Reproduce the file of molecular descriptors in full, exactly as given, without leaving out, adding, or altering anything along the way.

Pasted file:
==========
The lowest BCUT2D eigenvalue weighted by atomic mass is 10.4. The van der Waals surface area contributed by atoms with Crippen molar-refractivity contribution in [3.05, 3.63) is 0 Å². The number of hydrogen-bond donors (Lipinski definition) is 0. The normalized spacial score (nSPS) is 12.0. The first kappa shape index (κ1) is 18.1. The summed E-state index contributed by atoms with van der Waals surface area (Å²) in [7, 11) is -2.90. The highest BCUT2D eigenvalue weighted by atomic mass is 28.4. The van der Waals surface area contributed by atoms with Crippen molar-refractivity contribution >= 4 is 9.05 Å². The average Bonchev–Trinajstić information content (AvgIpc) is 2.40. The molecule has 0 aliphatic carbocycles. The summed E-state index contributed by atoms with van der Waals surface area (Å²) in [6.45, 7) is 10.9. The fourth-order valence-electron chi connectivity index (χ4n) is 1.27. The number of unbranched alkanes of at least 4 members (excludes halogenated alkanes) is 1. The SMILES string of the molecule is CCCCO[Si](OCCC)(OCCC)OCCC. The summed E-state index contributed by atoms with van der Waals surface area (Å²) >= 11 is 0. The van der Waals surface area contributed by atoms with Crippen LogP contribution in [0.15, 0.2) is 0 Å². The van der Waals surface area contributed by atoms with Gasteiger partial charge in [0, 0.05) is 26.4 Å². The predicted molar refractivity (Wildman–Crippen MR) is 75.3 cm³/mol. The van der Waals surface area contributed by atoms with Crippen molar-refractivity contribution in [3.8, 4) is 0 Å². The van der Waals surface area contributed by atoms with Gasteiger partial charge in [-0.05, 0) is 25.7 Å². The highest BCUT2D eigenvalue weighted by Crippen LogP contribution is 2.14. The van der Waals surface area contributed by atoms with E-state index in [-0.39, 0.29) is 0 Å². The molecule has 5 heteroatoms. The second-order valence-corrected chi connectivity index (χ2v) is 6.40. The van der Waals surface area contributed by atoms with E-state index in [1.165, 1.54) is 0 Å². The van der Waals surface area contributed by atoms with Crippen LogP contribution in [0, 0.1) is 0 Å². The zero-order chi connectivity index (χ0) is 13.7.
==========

The lowest BCUT2D eigenvalue weighted by atomic mass is 10.4. The van der Waals surface area contributed by atoms with Crippen molar-refractivity contribution in [3.05, 3.63) is 0 Å². The number of hydrogen-bond donors (Lipinski definition) is 0. The normalized spacial score (nSPS) is 12.0. The first kappa shape index (κ1) is 18.1. The summed E-state index contributed by atoms with van der Waals surface area (Å²) in [7, 11) is -2.90. The highest BCUT2D eigenvalue weighted by atomic mass is 28.4. The van der Waals surface area contributed by atoms with Crippen molar-refractivity contribution >= 4 is 9.05 Å². The average Bonchev–Trinajstić information content (AvgIpc) is 2.40. The molecule has 0 aliphatic carbocycles. The summed E-state index contributed by atoms with van der Waals surface area (Å²) in [6.45, 7) is 10.9. The fourth-order valence-electron chi connectivity index (χ4n) is 1.27. The number of unbranched alkanes of at least 4 members (excludes halogenated alkanes) is 1. The SMILES string of the molecule is CCCCO[Si](OCCC)(OCCC)OCCC. The summed E-state index contributed by atoms with van der Waals surface area (Å²) >= 11 is 0. The van der Waals surface area contributed by atoms with Crippen LogP contribution in [0.15, 0.2) is 0 Å². The van der Waals surface area contributed by atoms with Gasteiger partial charge in [0, 0.05) is 26.4 Å². The predicted molar refractivity (Wildman–Crippen MR) is 75.3 cm³/mol. The van der Waals surface area contributed by atoms with Crippen molar-refractivity contribution in [3.8, 4) is 0 Å². The van der Waals surface area contributed by atoms with Gasteiger partial charge in [-0.05, 0) is 25.7 Å². The highest BCUT2D eigenvalue weighted by Crippen LogP contribution is 2.14. The van der Waals surface area contributed by atoms with E-state index in [-0.39, 0.29) is 0 Å². The molecule has 5 heteroatoms. The second-order valence-corrected chi connectivity index (χ2v) is 6.40. The van der Waals surface area contributed by atoms with E-state index in [1.165, 1.54) is 0 Å². The van der Waals surface area contributed by atoms with Crippen LogP contribution in [0, 0.1) is 0 Å². The zero-order chi connectivity index (χ0) is 13.7.